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Handel on the Stage.

Handel on the Stage. By David Kimbell. Cambridge: Cambridge University Press, 2016. [221 p. ISBN 978-0-521-81841-4. 64.99 [pounds sterling] ($99.99)]

In his preface, David Kimbell says that "this book is addressed to those who wish to know a little more about Handel's operas and to understand them a little better". This is not "a systematic examination of all the operas" but reflections "on some more general material about them". The book does indeed lay out and study the intellectual and cultural background and practices of music and theatre in Handel's time, and is one of the most considered and interesting books on Handel opera to have appeared in recent times.

The first chapter is a scenic canter through Handel's opera-composing career: analytic, concise, and to-the-point. Kimbell makes many assumptions--such phrases as "Handel must often have found ...", and "Presumably Handel also knew ..." are fairly frequent--but these assumptions are never unreasonable, and are probably unavoidable. His narrative is, however, deeply rooted in a long acquaintance with Handel's life and music. The chapter raises some interesting points. For example, Kimbell locates the early London operas (Rinaldo, etc.) in the English masque tradition. Not only did serious theatre need serious spectacle, but "the idea of music as heightened declamatory speech, as in the Mediterranean traditions of ancient Greece or Renaissance Italy, was no part of English aesthetics" (p. 19). He picks up on this again later, with Handel's move to John Rich's Covent Garden Theatre, where Handel took "a more flexible, multimedia approach to the theatrical arts", and where his operas reflected themes traditional to English theatre--"Romance-Enchantment" (p. 39). He picks up on English taste again in the third chapter, on librettos: "whereas recitatives in Italy could be extensive, the recitative-aria ratio for the London audience had to be heavily weighted to the latter" (p. 83).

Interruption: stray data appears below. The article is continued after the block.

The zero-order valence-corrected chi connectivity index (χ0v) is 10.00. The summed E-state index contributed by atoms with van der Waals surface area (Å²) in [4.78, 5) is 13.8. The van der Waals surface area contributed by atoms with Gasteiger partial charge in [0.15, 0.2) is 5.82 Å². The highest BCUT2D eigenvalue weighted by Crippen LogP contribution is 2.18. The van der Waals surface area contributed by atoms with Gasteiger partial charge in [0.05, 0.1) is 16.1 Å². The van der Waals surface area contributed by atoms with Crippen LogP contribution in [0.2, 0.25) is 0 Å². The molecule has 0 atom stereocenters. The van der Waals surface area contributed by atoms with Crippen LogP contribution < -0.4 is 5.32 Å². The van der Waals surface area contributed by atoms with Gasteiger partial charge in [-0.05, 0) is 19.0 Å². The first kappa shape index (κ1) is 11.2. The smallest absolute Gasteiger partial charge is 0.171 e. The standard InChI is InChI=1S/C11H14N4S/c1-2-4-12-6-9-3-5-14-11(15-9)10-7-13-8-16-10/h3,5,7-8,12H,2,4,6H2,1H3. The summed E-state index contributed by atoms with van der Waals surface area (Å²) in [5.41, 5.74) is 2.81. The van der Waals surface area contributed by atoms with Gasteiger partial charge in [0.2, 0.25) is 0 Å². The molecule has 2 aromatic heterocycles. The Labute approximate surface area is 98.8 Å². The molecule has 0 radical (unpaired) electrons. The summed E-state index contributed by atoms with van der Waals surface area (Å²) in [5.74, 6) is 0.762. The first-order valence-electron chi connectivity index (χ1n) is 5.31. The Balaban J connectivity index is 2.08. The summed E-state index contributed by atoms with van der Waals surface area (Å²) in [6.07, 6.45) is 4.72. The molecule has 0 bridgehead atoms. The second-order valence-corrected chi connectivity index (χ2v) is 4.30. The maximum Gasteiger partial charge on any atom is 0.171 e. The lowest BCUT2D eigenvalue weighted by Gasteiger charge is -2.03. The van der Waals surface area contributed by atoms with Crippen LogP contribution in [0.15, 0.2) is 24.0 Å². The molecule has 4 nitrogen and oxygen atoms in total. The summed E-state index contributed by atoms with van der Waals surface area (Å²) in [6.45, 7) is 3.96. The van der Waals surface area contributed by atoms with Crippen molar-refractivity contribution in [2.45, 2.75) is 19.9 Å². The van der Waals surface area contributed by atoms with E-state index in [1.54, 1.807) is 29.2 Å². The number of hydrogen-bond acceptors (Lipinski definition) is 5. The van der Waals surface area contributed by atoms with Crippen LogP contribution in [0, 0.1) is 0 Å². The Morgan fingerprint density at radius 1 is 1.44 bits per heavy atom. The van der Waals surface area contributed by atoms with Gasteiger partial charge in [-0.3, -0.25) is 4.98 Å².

Opera was, he reminds us, fragile: the 1720s showed that "Italian opera was not really taking, and that London society's enthusiasm for it was limited" (p. 53). The precariousness of opera lies under his biographical chapter, but Kimbell never labours the point. He deals succinctly with the importance of royal patronage, the harm of any sort of operatic rivalry, and the effect on the operas themselves of gambling on public taste. He also rehabilitates John Rich--not a philistine, but a man who appreciated that art cost money.

The book's second part analyses the operas themselves: the context and metamorphoses of librettos, the composition and meaning of the music. Kimbell offers a useful explanation of Italian metre, a "checklist of Italian operas", and a series of tightly-crafted sub-chapters breaking analysis into manageable portions. He also makes use of the excursus: detailed examples are contained in a big text box (sometimes lasting pages), easily visible so that one can either read it or carry on with the main body of the book. This is excellent, and both he and the publisher must be praised on the clarity of the layout.